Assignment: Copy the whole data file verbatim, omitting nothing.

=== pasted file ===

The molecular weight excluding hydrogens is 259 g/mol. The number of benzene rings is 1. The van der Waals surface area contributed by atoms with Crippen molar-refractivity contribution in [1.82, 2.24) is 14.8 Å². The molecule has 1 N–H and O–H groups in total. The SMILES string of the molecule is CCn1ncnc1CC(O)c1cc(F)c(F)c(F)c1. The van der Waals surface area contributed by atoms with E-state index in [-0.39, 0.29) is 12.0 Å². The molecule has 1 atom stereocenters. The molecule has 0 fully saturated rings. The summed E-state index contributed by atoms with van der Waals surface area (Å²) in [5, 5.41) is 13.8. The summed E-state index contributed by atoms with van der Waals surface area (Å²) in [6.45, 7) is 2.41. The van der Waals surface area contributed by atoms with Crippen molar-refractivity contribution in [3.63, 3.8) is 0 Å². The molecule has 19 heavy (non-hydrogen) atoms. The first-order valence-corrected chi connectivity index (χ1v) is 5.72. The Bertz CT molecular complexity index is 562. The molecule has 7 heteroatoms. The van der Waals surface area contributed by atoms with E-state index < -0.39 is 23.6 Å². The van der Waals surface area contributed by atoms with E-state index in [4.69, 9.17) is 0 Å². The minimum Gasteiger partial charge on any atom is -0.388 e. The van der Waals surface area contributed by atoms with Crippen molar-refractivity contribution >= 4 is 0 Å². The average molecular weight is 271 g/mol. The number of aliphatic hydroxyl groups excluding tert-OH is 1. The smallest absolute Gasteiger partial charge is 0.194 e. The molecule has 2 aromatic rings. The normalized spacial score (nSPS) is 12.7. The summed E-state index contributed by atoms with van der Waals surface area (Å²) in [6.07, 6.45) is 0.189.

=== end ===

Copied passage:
The molecular weight excluding hydrogens is 259 g/mol. The number of benzene rings is 1. The van der Waals surface area contributed by atoms with Crippen molar-refractivity contribution in [1.82, 2.24) is 14.8 Å². The molecule has 1 N–H and O–H groups in total. The SMILES string of the molecule is CCn1ncnc1CC(O)c1cc(F)c(F)c(F)c1. The van der Waals surface area contributed by atoms with E-state index in [-0.39, 0.29) is 12.0 Å². The molecule has 1 atom stereocenters. The molecule has 0 fully saturated rings. The summed E-state index contributed by atoms with van der Waals surface area (Å²) in [5, 5.41) is 13.8. The summed E-state index contributed by atoms with van der Waals surface area (Å²) in [6.45, 7) is 2.41. The van der Waals surface area contributed by atoms with Crippen molar-refractivity contribution in [3.63, 3.8) is 0 Å². The molecule has 19 heavy (non-hydrogen) atoms. The first-order valence-corrected chi connectivity index (χ1v) is 5.72. The Bertz CT molecular complexity index is 562. The molecule has 7 heteroatoms. The van der Waals surface area contributed by atoms with E-state index < -0.39 is 23.6 Å². The van der Waals surface area contributed by atoms with E-state index in [4.69, 9.17) is 0 Å². The minimum Gasteiger partial charge on any atom is -0.388 e. The van der Waals surface area contributed by atoms with Crippen molar-refractivity contribution >= 4 is 0 Å². The average molecular weight is 271 g/mol. The number of aliphatic hydroxyl groups excluding tert-OH is 1. The smallest absolute Gasteiger partial charge is 0.194 e. The molecule has 2 aromatic rings. The normalized spacial score (nSPS) is 12.7. The summed E-state index contributed by atoms with van der Waals surface area (Å²) in [6.07, 6.45) is 0.189.